Does France's Futures Market Have A Future?

The prospect of monetary union is hitting the Matif hard

At a trendy, American-style watering hole near the Champs-Elysees, a trader from Paris' Matif, Europe's second-largest futures exchange, leans over to share a secret: He's looking for a job in London or Chicago. Like any trader, he wants to be where the action is. And the Matif, he says, hasn't exactly been jumping lately.

He's right about that. Futures exchanges thrive on interest-rate volatility, as traders bet for or against changes in the value of bonds, currencies, and commodities. Established in 1986, the Matif saw trading leap during the early 1990s as global interest rates gyrated and currency crises rocked Europe. During its heyday in 1994, an average of more than 200,000 futures contracts for the French government long bond, the Matif's biggest product, were traded daily. That made the so-called Notionnel the leading derivative product in Europe. And it gave rise to French hopes that Paris would someday become a global mecca for sophisticated financial players.

MARK PREFERENCE. All that changed in 1995, when stable bond prices hurt all of Europe's futures exchanges. But the slump at the Matif is continuing while its two major rivals, Frankfurt's Deutsche Terminburse (DTB) and the London International Financial Futures & Options Exchange (LIFFE), are recovering nicely. The reason: The prospect of European monetary union, of which France is the Continent's biggest champion, is virtually eliminating the volatility between French and German interest rates that has been the exchange's main financial game. And while investors wait for the new single currency, scheduled for launch on Jan. 1, 1999, they are already using bonds and derivatives written in marks, not francs, to diversify their international portfolios. The mark instruments are traded in both Frankfurt and London.

That's hitting the Matif hard. After tumbling 33% last year, trading volume in the Notionnel has risen just 4% through nine months this year. Average daily volume is down to 139,000. By contrast, volumes in Bund futures on the DTB have regained their 1994 record levels and set new highs in London. Citing investors' preference for dealing in Germany's battle-tested mark, one Matif employee shrugs: "Why bother trading in French bonds when you can get the same results in German bonds?"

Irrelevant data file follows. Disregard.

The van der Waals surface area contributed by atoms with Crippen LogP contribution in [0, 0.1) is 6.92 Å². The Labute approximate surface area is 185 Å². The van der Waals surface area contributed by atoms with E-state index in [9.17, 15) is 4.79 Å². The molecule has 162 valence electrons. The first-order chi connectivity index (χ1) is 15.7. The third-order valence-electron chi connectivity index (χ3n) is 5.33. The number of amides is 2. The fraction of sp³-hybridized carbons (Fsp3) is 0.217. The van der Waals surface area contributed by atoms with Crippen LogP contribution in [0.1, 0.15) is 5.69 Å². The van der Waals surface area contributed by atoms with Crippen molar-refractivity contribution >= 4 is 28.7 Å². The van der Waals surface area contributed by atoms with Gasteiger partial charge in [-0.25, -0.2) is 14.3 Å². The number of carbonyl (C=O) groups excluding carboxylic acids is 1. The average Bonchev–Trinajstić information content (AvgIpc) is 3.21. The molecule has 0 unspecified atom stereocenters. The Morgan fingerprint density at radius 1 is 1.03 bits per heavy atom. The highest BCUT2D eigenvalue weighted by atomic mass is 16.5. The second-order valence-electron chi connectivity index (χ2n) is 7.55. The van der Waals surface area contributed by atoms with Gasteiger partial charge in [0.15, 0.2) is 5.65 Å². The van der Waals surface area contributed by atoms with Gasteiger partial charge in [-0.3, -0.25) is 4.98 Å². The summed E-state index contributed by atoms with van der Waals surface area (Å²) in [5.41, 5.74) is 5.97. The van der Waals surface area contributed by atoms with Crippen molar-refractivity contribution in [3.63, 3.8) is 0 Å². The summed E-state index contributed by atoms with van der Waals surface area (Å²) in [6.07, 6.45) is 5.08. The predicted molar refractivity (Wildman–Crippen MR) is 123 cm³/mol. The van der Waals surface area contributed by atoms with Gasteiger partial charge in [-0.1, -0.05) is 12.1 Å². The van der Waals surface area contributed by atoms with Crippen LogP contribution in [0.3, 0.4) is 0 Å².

Strategic miscues have also hurt the Matif. Until last August, the exchange, which conducts 30% of all European futures trading, had banked on an alliance with Frankfurt's DTB. That would effectively put the two exchanges on an equal footing with the LIFFE's 50% market share. But the agreement collapsed when the two could not compromise on how the Matif's open-outcry system could be combined with the DTB's electronic trading. Since then, the Matif has had to fly solo.

Still, Matif Co-Director General Jacques Werren sees his exchange's problems as temporary. He blames the Matif's slumping volumes on foreign investors who were scared away from French bonds after last year's crippling strikes, so they have much smaller positions to hedge. Foreign investors sold a record $34 billion worth of French bonds in the first seven months of this year.

HEAD START. Werren believes that the Matif will regain its prominence when Europe's three futures markets begin vying for market share in Euro-denominated bonds--assuming the Euro is launched as planned. That's because the French have a head start. The French Treasury, the Banque de France, commercial banks, and brokerages will convert all outstanding debt into Euros on the first day the single currency takes effect. Germany, by contrast, is only beginning to discuss redenominating existing debt in 1999. "With the Euro, all the cards will be redistributed," Werren says.

The Matif could also score by default if Britain decides not to participate in the single currency. The European central bank that will supervise monetary policy after the Euro's introduction might restrict access to Euros by countries that do not join the monetary union. That would leave London out in the cold when it comes to trading Euro futures.

One other development could rescue the Matif--a hitch in monetary union. If the path to the Euro takes another rocky turn, a new wave of market turbulence would surely bring back business to the futures exchange. An obstacle to European monetary union would be bad for France. But it would be good news for its futures traders.

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